A Letter From Camp

Ok….this is funny!  I am getting ready for a week at church camp, so got an extra chuckle out of this letter.  While the camp I’m going to is not anything like what this boy writes about, it is kind of the worst case scenario of kids going off to camp.  Hope you can laugh along…if you haven’t had an experience like this.

Dear Mom & Dad

We’re having a great time here at Lake Typhoid! Scoutmaster Webb is making us all write to our parents in case you saw the flood on TV and worried. We are okay. Only 1 of our tents and 2 sleeping bags got washed away. Luckily, none of us got drowned because we were all up on the mountain looking for Chad when it happened.

Oh yes, please call Chad’s mother and tell her he is okay. He can’t write because of the cast. I got to ride in one of the search & rescue jeeps. It was neat. We never would have found him in the dark if it hadn’t been for the lightning. Scoutmaster Webb got mad at Chad for going on a hike alone without telling anyone. Chad said he did tell him, but it was during the fire so he probably didn’t hear him.

Did you know that if you put gas on a fire, the gas can will blow up? The wet wood still didn’t burn, but one of our tents did. Also some of our clothes. John is going to look weird until his hair grows back.

We will be home on Saturday if Scoutmaster Webb gets the car fixed. It wasn’t his fault about the wreck. The brakes worked okay when we left. Scoutmaster Webb said that a car that old you have to expect something to break down; that’s probably why he can’t get insurance on it. We think it’s a neat car. He doesn’t care if we get it dirty; and if it’s hot, sometimes he lets us ride on the tailgate. It gets pretty hot with 10 people in a car. He let us take turns riding in the trailer until the highway patrolman stopped and talked to us.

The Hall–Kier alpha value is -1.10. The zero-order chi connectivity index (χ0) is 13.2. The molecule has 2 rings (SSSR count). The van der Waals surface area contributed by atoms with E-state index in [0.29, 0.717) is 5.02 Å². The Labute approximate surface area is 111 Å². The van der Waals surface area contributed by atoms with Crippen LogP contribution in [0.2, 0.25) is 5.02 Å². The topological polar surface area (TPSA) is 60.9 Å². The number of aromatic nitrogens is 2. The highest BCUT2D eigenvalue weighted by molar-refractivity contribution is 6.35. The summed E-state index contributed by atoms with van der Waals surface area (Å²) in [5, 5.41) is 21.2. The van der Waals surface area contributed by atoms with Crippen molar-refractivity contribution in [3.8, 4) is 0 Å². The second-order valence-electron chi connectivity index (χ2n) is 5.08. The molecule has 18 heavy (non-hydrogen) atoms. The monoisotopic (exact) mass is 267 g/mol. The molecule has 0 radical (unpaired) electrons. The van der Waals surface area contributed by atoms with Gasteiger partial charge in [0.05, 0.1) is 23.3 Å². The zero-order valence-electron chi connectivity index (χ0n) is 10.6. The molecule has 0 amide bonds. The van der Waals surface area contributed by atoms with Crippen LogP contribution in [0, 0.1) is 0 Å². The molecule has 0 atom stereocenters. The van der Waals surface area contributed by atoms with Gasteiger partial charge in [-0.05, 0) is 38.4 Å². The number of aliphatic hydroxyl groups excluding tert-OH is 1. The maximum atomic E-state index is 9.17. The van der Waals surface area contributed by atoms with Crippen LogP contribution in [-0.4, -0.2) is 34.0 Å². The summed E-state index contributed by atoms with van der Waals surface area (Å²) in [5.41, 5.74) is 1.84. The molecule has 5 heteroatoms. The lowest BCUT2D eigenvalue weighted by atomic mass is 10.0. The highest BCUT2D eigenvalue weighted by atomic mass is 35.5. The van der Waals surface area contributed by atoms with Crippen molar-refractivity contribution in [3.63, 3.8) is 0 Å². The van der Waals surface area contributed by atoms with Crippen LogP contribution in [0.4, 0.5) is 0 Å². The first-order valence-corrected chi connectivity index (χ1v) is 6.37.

Scoutmaster Webb is a neat guy. Don’t worry, he is a good driver. In fact, he is teaching Terry how to drive. But he only lets him drive on the mountain roads where there isn’t any traffic. All we ever see up there are logging trucks.

This morning all of the guys were diving off the rocks and swimming out in the lake. Scoutmaster Webb wouldn’t let me because I can’t swim and Chad was afraid he would sink because of his cast, so he let us take the canoe across the lake. It was great. You can still see some of the trees under the water from the flood. Scoutmaster Webb isn’t crabby like some scoutmasters. He didn’t even get mad that we didn’t use life jackets.

He has to spend a lot of time working on the car so we are trying not to cause him any trouble. Guess what? We have all passed our first aid merit badges! When Dave dove in the lake and cut his arm, we got to see how a tourniquet works.

Also Wade and I threw up. Scoutmaster Webb said it probably was just food poisoning from the leftover chicken.

I have to go now. We are going into town to mail our letters and buy bullets. Don’t worry about anything. We are fine.

Love, Billy

P.S. How long has it been since I had a tetanus shot?